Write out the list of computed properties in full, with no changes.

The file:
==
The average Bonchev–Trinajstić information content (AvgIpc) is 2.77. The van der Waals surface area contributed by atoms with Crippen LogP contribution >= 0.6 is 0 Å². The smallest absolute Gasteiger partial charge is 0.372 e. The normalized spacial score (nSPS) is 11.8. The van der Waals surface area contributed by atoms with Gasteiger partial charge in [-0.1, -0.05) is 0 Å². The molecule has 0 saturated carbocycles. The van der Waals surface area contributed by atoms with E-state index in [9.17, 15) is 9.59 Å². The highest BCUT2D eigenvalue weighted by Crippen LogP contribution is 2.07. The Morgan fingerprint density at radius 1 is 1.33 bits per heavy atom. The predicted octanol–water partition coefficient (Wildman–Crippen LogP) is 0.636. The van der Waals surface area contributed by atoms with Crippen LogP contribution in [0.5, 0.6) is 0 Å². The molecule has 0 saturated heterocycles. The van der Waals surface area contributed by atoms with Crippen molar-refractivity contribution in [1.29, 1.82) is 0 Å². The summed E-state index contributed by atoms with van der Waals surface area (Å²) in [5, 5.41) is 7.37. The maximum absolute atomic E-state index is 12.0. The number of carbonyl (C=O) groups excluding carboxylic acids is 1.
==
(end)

The average Bonchev–Trinajstić information content (AvgIpc) is 2.77. The van der Waals surface area contributed by atoms with Crippen LogP contribution >= 0.6 is 0 Å². The smallest absolute Gasteiger partial charge is 0.372 e. The normalized spacial score (nSPS) is 11.8. The van der Waals surface area contributed by atoms with Gasteiger partial charge in [-0.1, -0.05) is 0 Å². The molecule has 0 saturated carbocycles. The van der Waals surface area contributed by atoms with E-state index in [9.17, 15) is 9.59 Å². The highest BCUT2D eigenvalue weighted by Crippen LogP contribution is 2.07. The Morgan fingerprint density at radius 1 is 1.33 bits per heavy atom. The predicted octanol–water partition coefficient (Wildman–Crippen LogP) is 0.636. The van der Waals surface area contributed by atoms with Crippen LogP contribution in [0.5, 0.6) is 0 Å². The molecule has 0 saturated heterocycles. The van der Waals surface area contributed by atoms with Crippen molar-refractivity contribution in [1.29, 1.82) is 0 Å². The summed E-state index contributed by atoms with van der Waals surface area (Å²) in [5, 5.41) is 7.37. The maximum absolute atomic E-state index is 12.0. The number of carbonyl (C=O) groups excluding carboxylic acids is 1.